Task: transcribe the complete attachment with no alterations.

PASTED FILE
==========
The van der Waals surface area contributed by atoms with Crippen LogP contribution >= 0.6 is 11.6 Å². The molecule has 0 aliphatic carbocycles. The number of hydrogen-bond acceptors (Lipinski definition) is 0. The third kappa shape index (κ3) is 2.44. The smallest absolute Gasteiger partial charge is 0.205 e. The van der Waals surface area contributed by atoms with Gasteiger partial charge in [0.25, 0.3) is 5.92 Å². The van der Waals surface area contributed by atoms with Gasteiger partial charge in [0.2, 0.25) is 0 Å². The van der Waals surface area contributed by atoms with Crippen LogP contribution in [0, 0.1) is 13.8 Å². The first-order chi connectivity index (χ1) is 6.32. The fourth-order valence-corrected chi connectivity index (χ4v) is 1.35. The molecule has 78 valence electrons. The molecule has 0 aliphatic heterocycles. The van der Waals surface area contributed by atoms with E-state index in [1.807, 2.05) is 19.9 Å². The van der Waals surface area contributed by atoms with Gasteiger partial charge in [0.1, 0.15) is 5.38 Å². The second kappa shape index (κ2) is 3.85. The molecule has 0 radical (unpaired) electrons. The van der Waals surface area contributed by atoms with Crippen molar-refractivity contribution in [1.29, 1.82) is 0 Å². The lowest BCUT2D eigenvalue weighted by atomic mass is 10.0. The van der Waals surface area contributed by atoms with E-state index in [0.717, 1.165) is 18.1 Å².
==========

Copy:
The van der Waals surface area contributed by atoms with Crippen LogP contribution >= 0.6 is 11.6 Å². The molecule has 0 aliphatic carbocycles. The number of hydrogen-bond acceptors (Lipinski definition) is 0. The third kappa shape index (κ3) is 2.44. The smallest absolute Gasteiger partial charge is 0.205 e. The van der Waals surface area contributed by atoms with Gasteiger partial charge in [0.25, 0.3) is 5.92 Å². The van der Waals surface area contributed by atoms with Gasteiger partial charge in [0.2, 0.25) is 0 Å². The van der Waals surface area contributed by atoms with Crippen LogP contribution in [0, 0.1) is 13.8 Å². The first-order chi connectivity index (χ1) is 6.32. The fourth-order valence-corrected chi connectivity index (χ4v) is 1.35. The molecule has 78 valence electrons. The molecule has 0 aliphatic heterocycles. The van der Waals surface area contributed by atoms with E-state index in [1.807, 2.05) is 19.9 Å². The van der Waals surface area contributed by atoms with Gasteiger partial charge in [0.1, 0.15) is 5.38 Å². The second kappa shape index (κ2) is 3.85. The molecule has 0 radical (unpaired) electrons. The van der Waals surface area contributed by atoms with Crippen molar-refractivity contribution in [1.29, 1.82) is 0 Å². The lowest BCUT2D eigenvalue weighted by atomic mass is 10.0. The van der Waals surface area contributed by atoms with E-state index in [0.717, 1.165) is 18.1 Å².